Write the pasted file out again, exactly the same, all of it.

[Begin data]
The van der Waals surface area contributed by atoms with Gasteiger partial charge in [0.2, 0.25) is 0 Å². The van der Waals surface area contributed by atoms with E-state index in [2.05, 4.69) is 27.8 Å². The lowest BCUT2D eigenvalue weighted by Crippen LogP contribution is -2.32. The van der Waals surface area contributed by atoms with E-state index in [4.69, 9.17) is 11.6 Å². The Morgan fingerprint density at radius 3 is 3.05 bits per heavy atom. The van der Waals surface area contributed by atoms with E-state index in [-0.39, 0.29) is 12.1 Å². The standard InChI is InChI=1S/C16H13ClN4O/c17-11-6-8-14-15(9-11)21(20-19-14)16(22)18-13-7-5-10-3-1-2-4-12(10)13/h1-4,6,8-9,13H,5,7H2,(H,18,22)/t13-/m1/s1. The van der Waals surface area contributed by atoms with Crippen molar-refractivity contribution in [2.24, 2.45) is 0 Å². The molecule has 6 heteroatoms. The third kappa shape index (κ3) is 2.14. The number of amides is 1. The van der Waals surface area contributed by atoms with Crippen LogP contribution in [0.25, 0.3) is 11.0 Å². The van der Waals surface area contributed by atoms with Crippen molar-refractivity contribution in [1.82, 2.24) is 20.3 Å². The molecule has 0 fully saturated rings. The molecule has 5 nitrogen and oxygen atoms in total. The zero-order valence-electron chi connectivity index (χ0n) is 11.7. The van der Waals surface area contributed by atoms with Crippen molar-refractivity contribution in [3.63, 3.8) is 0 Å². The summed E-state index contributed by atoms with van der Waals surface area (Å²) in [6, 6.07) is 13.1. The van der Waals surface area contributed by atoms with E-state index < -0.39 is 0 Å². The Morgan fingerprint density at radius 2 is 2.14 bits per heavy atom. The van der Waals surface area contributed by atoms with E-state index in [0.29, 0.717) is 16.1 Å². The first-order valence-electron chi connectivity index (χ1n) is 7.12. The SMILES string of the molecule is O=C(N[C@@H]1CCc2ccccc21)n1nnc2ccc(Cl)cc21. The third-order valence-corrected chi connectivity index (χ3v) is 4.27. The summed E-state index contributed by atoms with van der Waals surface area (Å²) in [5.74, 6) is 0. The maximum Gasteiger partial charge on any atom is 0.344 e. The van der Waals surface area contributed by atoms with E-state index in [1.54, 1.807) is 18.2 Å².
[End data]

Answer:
The van der Waals surface area contributed by atoms with Gasteiger partial charge in [0.2, 0.25) is 0 Å². The van der Waals surface area contributed by atoms with E-state index in [2.05, 4.69) is 27.8 Å². The lowest BCUT2D eigenvalue weighted by Crippen LogP contribution is -2.32. The van der Waals surface area contributed by atoms with E-state index in [4.69, 9.17) is 11.6 Å². The Morgan fingerprint density at radius 3 is 3.05 bits per heavy atom. The van der Waals surface area contributed by atoms with E-state index in [-0.39, 0.29) is 12.1 Å². The standard InChI is InChI=1S/C16H13ClN4O/c17-11-6-8-14-15(9-11)21(20-19-14)16(22)18-13-7-5-10-3-1-2-4-12(10)13/h1-4,6,8-9,13H,5,7H2,(H,18,22)/t13-/m1/s1. The van der Waals surface area contributed by atoms with Crippen molar-refractivity contribution in [2.24, 2.45) is 0 Å². The molecule has 6 heteroatoms. The third kappa shape index (κ3) is 2.14. The number of amides is 1. The van der Waals surface area contributed by atoms with Crippen LogP contribution in [0.25, 0.3) is 11.0 Å². The van der Waals surface area contributed by atoms with Crippen molar-refractivity contribution in [1.82, 2.24) is 20.3 Å². The molecule has 0 fully saturated rings. The molecule has 5 nitrogen and oxygen atoms in total. The zero-order valence-electron chi connectivity index (χ0n) is 11.7. The van der Waals surface area contributed by atoms with Crippen molar-refractivity contribution in [3.63, 3.8) is 0 Å². The summed E-state index contributed by atoms with van der Waals surface area (Å²) in [6, 6.07) is 13.1. The van der Waals surface area contributed by atoms with E-state index < -0.39 is 0 Å². The Morgan fingerprint density at radius 2 is 2.14 bits per heavy atom. The van der Waals surface area contributed by atoms with E-state index in [0.29, 0.717) is 16.1 Å². The first-order valence-electron chi connectivity index (χ1n) is 7.12. The SMILES string of the molecule is O=C(N[C@@H]1CCc2ccccc21)n1nnc2ccc(Cl)cc21. The third-order valence-corrected chi connectivity index (χ3v) is 4.27. The summed E-state index contributed by atoms with van der Waals surface area (Å²) in [5.74, 6) is 0. The maximum Gasteiger partial charge on any atom is 0.344 e. The van der Waals surface area contributed by atoms with E-state index in [1.54, 1.807) is 18.2 Å².